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Authors: New York State Senate
Date: January 5, 1858
This resolution proposes guidelines for the creation of a constitution in Kansas Territory, stating that any adopted constitution must not conflict with laws of the "general government" [United States federal government], but also that it must be fairly approved by the voters of the territory and not imposed upon them by any governing body.
Keywords: Constitutions; Kansas Territory. Legislature; National politics; New York; New York State Senate; Popular sovereignty; United States Government
John Brown pike
Authors: Collins and Company
Date: October 18, 1859
Pike used by slaves at the insurrection planned by John Brown at the U.S. arsenal in Harper's Ferry, Virginia, October 18, 1859. Armed with pikes and guns, Brown's army, primarily slaves, took hostages from the community and took over the arsenal. Brown's army was overwhelmed by U.S. troops led by Colonel Robert E. Lee. Brown was tried and hanged for treason on December 2, 1859.
Keywords: Blair, Charles; Brown, John, 1800-1859; Casualties; Collinsville, Connecticut; Courts; Free state cause; Harpers Ferry, Virginia; Objects; Osawatomie, Kansas Territory; Slavery; Swords and daggers; United States Government; Violence; Violent deaths; Weapons (see also Guns)
Pre-emption Certificate, issued to Jack H. Martin
Authors: United States Government
Date: November 10, 1859
The U.S. government, Kickapoo land office, issued this printed "Pre-emption Certificate" to Jack Martin over President James Buchanan's signature on November 10, 1859, for 180 acres in Atchison County.
Keywords: Atchison County, Kansas Territory; Buchanan, James, 1791-1868; Certificates; Kickapoo Indians; Preemption law United States; United States Government; United States. General Land Office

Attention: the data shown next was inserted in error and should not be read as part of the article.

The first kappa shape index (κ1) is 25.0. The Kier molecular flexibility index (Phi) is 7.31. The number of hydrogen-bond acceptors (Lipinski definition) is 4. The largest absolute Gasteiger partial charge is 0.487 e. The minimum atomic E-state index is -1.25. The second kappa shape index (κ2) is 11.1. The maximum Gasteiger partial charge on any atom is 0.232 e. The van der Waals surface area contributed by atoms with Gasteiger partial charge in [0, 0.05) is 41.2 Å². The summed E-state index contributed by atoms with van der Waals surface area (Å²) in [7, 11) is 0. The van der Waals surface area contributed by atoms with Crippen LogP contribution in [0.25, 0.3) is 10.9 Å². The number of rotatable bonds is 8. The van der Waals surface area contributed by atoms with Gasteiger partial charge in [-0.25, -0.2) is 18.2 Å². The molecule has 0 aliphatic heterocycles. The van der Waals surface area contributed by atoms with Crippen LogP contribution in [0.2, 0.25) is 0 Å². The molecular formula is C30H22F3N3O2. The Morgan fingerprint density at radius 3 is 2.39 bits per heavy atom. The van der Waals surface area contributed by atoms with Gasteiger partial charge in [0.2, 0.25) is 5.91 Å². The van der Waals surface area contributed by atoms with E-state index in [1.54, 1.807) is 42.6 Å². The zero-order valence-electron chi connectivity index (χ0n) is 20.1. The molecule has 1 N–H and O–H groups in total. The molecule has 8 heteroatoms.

Letter, Wm Handy to Dear Sir [Thomas W. Higginson]
Authors: Handy, William
Date: April 3, 1860
This letter, written in Boston by William Handy, was addressed to Thomas Wentworth Higginson, a radical abolitionist minister from Worcester, Massachusetts. In this letter, Handy proposed strategies to deal with the potential arrest of James Redpath in the aftermath of Harper's Ferry. Higginson and Redpath had both supported John Brown's raid on the arsenal in Harper's Ferry, Virginia, in 1859. After John Brown's execution some of his followers had fled the country, but Higginson and Redpath had both remained in the United States. Handy feared that Redpath would be arrested, so he wanted to figure out the best way to protect Redpath's rights.
Keywords: Boston, Massachusetts; Courts; Handy, William; Harpers Ferry, Virginia; Higginson, Thomas Wentworth, 1823-1911; Redpath, James, 1833-1891; United States Government
Letter, Richard J. Hinton to My Dear Sir [Thaddeus Hyatt]
Authors: Hinton, R. J.
Date: May 25, 1860
This letter was written by R. J. Hinton to Thaddeus Hyatt while Hyatt was imprisoned in Washington D.C. In the letter, Hinton applauded Hyatt's commitment to the cause of freedom and assured him that his efforts would not be forgotten. It was written on the back of an announcement for a political anti-slavery convention to be held in Boston.
Keywords: Antislavery movements; Boston, Massachusetts; Hinton, Richard Josiah; Hyatt, Thaddeus; Prisons; United States Government
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